Each year after the Form 471 filing window closes, the Universal Service Administrative Company (USAC) sends the Federal Communications Commission (FCC) a “demand estimate” for the year. The document has always been known as the “demand estimate” but I would dispute that what USAC is sending the FCC is simply a “requested amount” for the year.
It is evident to me that most applicants do not even request Priority Two projects because they know those projects will not get funded. In FY2013 there were 25,991 distinct applicants and only 5,364 requested Priority Two solutions. Does that mean that the demand for E-rate should only be based on the 5,364 priority two applicants? No, of course not.
Funds For Learning has an E-rate reform proposal to make the distribution of funds more equitable plus provide more flexibility to schools on what they can purchase. However, I have heard comments that there are some stakeholders that are concerned that if the FFL proposal is adopted, the FCC will not know the demand for E-rate funds and will never increase the cap. To be honest, the “demand estimate” that is released each year does not measure that either, but simply tells the FCC how many applicants applied and how much they requested. Part of FFL’s proposal is for the FCC to increase the E-rate funding to at least $4.5 billion. It is important to increase the overall funding, but the increase in the funding cap is only a small part of the reform efforts.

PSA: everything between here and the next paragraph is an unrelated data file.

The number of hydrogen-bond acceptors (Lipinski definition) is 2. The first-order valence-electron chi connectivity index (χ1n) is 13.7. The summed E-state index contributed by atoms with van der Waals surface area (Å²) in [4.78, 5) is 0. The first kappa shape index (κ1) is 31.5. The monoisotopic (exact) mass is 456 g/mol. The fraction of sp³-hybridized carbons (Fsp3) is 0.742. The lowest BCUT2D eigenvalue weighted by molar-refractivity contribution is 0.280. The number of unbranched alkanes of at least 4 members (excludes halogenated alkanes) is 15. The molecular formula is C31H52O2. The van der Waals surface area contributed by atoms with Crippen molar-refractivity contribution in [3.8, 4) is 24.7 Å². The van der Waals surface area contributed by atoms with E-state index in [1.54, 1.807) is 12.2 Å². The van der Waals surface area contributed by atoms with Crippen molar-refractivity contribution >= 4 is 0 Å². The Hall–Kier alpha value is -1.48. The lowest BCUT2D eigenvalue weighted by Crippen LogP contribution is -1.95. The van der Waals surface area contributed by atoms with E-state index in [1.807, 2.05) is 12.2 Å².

Funds For Learning will be holding a free webinar to discuss our proposal and the need for E-rate reform on Wednesday, June 19th, 2pm EST. If you are interested in attending, please contact us at firstname.lastname@example.org.